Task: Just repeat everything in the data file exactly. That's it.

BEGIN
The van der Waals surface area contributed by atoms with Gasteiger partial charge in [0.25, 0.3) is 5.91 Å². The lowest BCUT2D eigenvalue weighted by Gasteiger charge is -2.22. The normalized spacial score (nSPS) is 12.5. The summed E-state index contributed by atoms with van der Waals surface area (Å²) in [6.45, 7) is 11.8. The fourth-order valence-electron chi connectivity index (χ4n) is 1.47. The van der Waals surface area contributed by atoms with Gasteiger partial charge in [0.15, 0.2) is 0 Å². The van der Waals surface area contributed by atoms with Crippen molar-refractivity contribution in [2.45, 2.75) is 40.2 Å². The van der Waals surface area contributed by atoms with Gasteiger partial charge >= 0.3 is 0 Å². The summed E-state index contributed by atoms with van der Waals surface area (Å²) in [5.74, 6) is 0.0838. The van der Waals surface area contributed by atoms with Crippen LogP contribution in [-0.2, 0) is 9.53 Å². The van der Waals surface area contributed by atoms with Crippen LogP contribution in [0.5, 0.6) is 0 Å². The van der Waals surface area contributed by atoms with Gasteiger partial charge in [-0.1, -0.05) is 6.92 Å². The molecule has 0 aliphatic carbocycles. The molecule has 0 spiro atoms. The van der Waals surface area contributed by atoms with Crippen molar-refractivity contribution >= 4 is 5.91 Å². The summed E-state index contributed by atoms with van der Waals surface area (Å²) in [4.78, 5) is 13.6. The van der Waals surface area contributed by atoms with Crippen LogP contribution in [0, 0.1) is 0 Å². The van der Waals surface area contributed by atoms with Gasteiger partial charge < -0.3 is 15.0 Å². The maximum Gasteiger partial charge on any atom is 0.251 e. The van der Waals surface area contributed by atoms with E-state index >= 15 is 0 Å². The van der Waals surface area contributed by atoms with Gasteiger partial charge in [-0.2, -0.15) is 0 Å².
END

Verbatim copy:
The van der Waals surface area contributed by atoms with Gasteiger partial charge in [0.25, 0.3) is 5.91 Å². The lowest BCUT2D eigenvalue weighted by Gasteiger charge is -2.22. The normalized spacial score (nSPS) is 12.5. The summed E-state index contributed by atoms with van der Waals surface area (Å²) in [6.45, 7) is 11.8. The fourth-order valence-electron chi connectivity index (χ4n) is 1.47. The van der Waals surface area contributed by atoms with Gasteiger partial charge in [0.15, 0.2) is 0 Å². The van der Waals surface area contributed by atoms with Crippen molar-refractivity contribution in [2.45, 2.75) is 40.2 Å². The van der Waals surface area contributed by atoms with Gasteiger partial charge >= 0.3 is 0 Å². The summed E-state index contributed by atoms with van der Waals surface area (Å²) in [5.74, 6) is 0.0838. The van der Waals surface area contributed by atoms with Crippen LogP contribution in [-0.2, 0) is 9.53 Å². The van der Waals surface area contributed by atoms with Crippen LogP contribution in [0.5, 0.6) is 0 Å². The van der Waals surface area contributed by atoms with Gasteiger partial charge in [-0.1, -0.05) is 6.92 Å². The molecule has 0 aliphatic carbocycles. The molecule has 0 spiro atoms. The van der Waals surface area contributed by atoms with Crippen molar-refractivity contribution >= 4 is 5.91 Å². The summed E-state index contributed by atoms with van der Waals surface area (Å²) in [4.78, 5) is 13.6. The van der Waals surface area contributed by atoms with Crippen LogP contribution in [0, 0.1) is 0 Å². The van der Waals surface area contributed by atoms with Gasteiger partial charge < -0.3 is 15.0 Å². The maximum Gasteiger partial charge on any atom is 0.251 e. The van der Waals surface area contributed by atoms with E-state index >= 15 is 0 Å². The van der Waals surface area contributed by atoms with Gasteiger partial charge in [-0.2, -0.15) is 0 Å².